Why we use objective measurement?

As physiotherapists, it is important that we have valid, reliable, and accurate tools for measuring the status of our patient’s recovery. We stay up to date on the current practical guidelines following their recommendations for assessment, measurement and treatment. Due to the fact that injuries manifest in a broad range of different symptoms, we have invested in a range of technologies tailored to measure the various symptoms and outcomes.

Hand-Held Dynamometry

Hand-held dynamometry is a specifically designed portable device for assessing and measuring the strength of an individual muscle or movement. We apply it to both our patient’s injured and uninjured sides as a relative comparison as well as with the normative values available through scientific research. Objective measurements are obtained by applying force against force pad that is held by the tester.

The tester will resist against the force of a singular motion applied by the patient in order to determine a strength in kilograms of the force applied. A 2012 study performed by Bohannon found that the use of a Handheld dynamometer can produce valid and reliable results when testing muscle strength, provided the tester themselves had sufficient muscle strength to apply testing. Watch our video demonstrating PMC Physio Hand-Held Dynamometry patient service.


The Footscan pressure mat is a valuable tool used by clinicians that can help us detect abnormalities or tendencies of patients during their Gait cycle. This piece of equipment allows us to measure step length, cadence, walking speed, and right/left step times. The footscan walkway also allows us to map the foots position during Gait and show us where patients carry the most weight in their foot through the various points in the step.

This enables us to measure patients for custom insoles that cater directly to their individual foot and their needs depending on the results displayed in testing. Footscan has been proven to be both a valid and reliable objective measurement for analysing patient gait cycles. Watch our video demonstrating Footscan in PMC Physiotherapy Dunboyne.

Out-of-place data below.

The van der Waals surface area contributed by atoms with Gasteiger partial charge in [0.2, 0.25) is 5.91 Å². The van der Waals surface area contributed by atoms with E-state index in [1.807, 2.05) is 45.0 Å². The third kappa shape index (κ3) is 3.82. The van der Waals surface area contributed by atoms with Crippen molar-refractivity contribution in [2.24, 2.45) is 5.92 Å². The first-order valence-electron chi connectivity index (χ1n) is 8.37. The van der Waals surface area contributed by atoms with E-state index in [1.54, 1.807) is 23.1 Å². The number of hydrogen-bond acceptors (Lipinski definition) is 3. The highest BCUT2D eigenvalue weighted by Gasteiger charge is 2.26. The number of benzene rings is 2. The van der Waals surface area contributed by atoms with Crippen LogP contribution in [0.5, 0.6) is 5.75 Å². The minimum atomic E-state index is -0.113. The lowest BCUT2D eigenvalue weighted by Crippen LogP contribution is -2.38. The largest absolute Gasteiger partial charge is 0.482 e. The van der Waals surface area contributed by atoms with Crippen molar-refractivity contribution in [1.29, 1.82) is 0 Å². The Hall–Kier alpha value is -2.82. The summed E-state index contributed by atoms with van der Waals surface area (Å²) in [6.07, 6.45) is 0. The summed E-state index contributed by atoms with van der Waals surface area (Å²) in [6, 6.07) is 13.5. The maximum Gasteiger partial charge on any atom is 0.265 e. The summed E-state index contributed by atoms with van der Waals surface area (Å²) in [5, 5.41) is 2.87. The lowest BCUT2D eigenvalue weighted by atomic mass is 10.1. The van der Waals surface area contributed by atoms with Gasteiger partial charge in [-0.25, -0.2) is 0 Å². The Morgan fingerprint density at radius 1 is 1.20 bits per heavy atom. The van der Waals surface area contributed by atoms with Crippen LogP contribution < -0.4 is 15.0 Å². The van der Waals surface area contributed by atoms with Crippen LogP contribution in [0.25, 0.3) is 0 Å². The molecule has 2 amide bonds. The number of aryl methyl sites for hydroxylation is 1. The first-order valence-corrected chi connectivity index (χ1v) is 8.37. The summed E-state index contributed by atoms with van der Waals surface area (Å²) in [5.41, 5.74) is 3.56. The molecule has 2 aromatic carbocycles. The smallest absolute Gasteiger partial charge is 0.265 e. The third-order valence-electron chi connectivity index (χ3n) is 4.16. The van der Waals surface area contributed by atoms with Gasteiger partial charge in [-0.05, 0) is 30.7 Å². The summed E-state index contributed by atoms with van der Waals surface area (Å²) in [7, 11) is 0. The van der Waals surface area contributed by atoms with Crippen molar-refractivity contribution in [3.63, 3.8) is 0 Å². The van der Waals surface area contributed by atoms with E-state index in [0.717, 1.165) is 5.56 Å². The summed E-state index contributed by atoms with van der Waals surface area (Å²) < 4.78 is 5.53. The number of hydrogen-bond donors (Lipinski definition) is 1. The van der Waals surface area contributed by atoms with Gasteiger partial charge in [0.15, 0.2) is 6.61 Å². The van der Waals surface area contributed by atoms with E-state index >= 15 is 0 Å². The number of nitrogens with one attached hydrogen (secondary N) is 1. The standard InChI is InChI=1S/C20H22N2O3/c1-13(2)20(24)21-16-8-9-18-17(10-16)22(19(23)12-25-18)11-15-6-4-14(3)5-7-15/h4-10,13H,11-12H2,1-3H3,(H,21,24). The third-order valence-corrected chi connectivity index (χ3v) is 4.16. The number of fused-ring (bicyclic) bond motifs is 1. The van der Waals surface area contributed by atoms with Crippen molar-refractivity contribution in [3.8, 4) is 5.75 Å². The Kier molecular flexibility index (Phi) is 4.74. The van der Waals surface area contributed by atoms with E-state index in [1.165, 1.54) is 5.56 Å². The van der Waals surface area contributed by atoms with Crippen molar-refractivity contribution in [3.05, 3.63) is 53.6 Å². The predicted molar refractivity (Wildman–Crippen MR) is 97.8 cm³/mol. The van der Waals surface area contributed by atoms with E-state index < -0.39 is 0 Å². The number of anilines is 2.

The Optojump system is used to measure jump height and speed throughout a multitude of testing mechanisms and manners. The results of this testing can allow us to assess athletic performance, measure workload tolerance, and to examine patient conditions following injury. 

The system also allows us to create a database of the patient’s measurements, that can be used to graph patient progress through testing and retesting of the patient. Although this innovative technology is still evolving, the Optojump has been demonstrated to show excellent test-retest reliability, and excellent validity in measuring Countermovement Jump, Squat Jump, and Drop Jump (Montalvo et al, 2021).

Range of Motion

Range of Motion is the measurement of the amount of movement a joint is capable of in each of available movements. Range of motion can be measured both actively (how much movement the patient can achieve themselves) and passively (how much movement is available in the joint when the patient is at rest). 

In order to achieve a clear objective measure for range of motion, physiotherapists use a full-circle goniometer. This provides us a clear numerical value on the degrees of movement available in the joint (Bohannon and Gajdosik, 1987). 

It is important to note that range of motion does not tell us specifically what structures are causing limitations, or what specific structures may be at fault for abnormalities in motion.


As physiotherapist, one of the most common complaints we deal with is pain, whether at rest or with activity. Therefore, it is very important for us to try and quantify this pain as a point of reference for treatment. The two most common tools used for measuring pain are the Numerical Rating Scale, where the physiotherapist may ask you to quantify your pain on a scale or 1-10, and the Visual Analogue Scale, where the physiotherapist may ask you to point to a picture that best describes your pain on a linear graph.

However, these two measures are quite unidimensional, and for a better, more rounded description of pain, some physiotherapists may ask you to fill out a questionnaire such as a Brief Pain Inventory Short-form, or the Short-Form McGill Pain Questionnaire (Younger et al, 2009)

PMC Physiotherapy Reccomendation

In PMC Physiotherapy we believe in the use of objective measurement to determine the baseline assessment of our patients at the beginning of your physiotherapy treatment, at regular intervals and to monitor your recovery progress. We dedicate time to understand your condition in your first session in the clinic, we create a coherent treatment plan and continue to check in on your are progression as we move through rehabilitation phases.

If you notice any pain or a niggling injury contact one of our physios at PMC Physiotherapy Dunboyne.


  • Bohannon, R. W. (2012). Hand-held dynamometry: a practicable alternative for obtaining objective measures of muscle strength. Isokinetics and Exercise Science, 20(4), 301-315.
  • Gajdosik, R. L., & Bohannon, R. W. (1987). Clinical measurement of range of motion: review of goniometry emphasizing reliability and validity. Physical therapy, 67(12), 1867-1872.
  • Montalvo, S., Gonzalez, M. P., Dietze-Hermosa, M. S., Eggleston, J. D., & Dorgo, S. (2021). Common vertical jump and reactive strength index measuring devices: A validity and reliability analysis. The Journal of Strength & Conditioning Research, 35(5), 1234-1243.
  • Younger, J., McCue, R., & Mackey, S. (2009). Pain outcomes: a brief review of instruments and techniques. Current pain and headache reports, 13(1), 39-43.


PMC Physiotherapy Clinic, Unit 36, Dunboyne Business Park, Dunboyne, Co Meath

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